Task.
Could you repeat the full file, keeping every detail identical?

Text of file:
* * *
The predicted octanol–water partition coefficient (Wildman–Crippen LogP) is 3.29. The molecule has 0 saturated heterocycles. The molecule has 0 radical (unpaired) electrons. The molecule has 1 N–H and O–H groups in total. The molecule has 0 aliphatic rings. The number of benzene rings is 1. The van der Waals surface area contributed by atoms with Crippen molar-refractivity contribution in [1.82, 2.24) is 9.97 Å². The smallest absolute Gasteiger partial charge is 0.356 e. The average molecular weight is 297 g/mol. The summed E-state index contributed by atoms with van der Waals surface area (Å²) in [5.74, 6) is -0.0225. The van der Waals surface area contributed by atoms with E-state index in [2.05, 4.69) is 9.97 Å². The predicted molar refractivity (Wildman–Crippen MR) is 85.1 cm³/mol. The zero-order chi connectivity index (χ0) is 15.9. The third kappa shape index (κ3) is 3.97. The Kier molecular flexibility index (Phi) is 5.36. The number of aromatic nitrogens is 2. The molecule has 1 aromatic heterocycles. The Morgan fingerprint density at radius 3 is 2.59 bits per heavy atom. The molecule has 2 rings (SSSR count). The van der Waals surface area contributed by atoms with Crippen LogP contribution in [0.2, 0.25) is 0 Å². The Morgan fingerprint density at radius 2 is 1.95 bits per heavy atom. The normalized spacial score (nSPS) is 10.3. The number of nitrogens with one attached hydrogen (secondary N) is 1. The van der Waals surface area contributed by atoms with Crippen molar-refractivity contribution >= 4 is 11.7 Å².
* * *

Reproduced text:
The predicted octanol–water partition coefficient (Wildman–Crippen LogP) is 3.29. The molecule has 0 saturated heterocycles. The molecule has 0 radical (unpaired) electrons. The molecule has 1 N–H and O–H groups in total. The molecule has 0 aliphatic rings. The number of benzene rings is 1. The van der Waals surface area contributed by atoms with Crippen molar-refractivity contribution in [1.82, 2.24) is 9.97 Å². The smallest absolute Gasteiger partial charge is 0.356 e. The average molecular weight is 297 g/mol. The summed E-state index contributed by atoms with van der Waals surface area (Å²) in [5.74, 6) is -0.0225. The van der Waals surface area contributed by atoms with E-state index in [2.05, 4.69) is 9.97 Å². The predicted molar refractivity (Wildman–Crippen MR) is 85.1 cm³/mol. The zero-order chi connectivity index (χ0) is 15.9. The third kappa shape index (κ3) is 3.97. The Kier molecular flexibility index (Phi) is 5.36. The number of aromatic nitrogens is 2. The molecule has 1 aromatic heterocycles. The Morgan fingerprint density at radius 3 is 2.59 bits per heavy atom. The molecule has 2 rings (SSSR count). The van der Waals surface area contributed by atoms with Crippen LogP contribution in [0.2, 0.25) is 0 Å². The Morgan fingerprint density at radius 2 is 1.95 bits per heavy atom. The normalized spacial score (nSPS) is 10.3. The number of nitrogens with one attached hydrogen (secondary N) is 1. The van der Waals surface area contributed by atoms with Crippen molar-refractivity contribution >= 4 is 11.7 Å².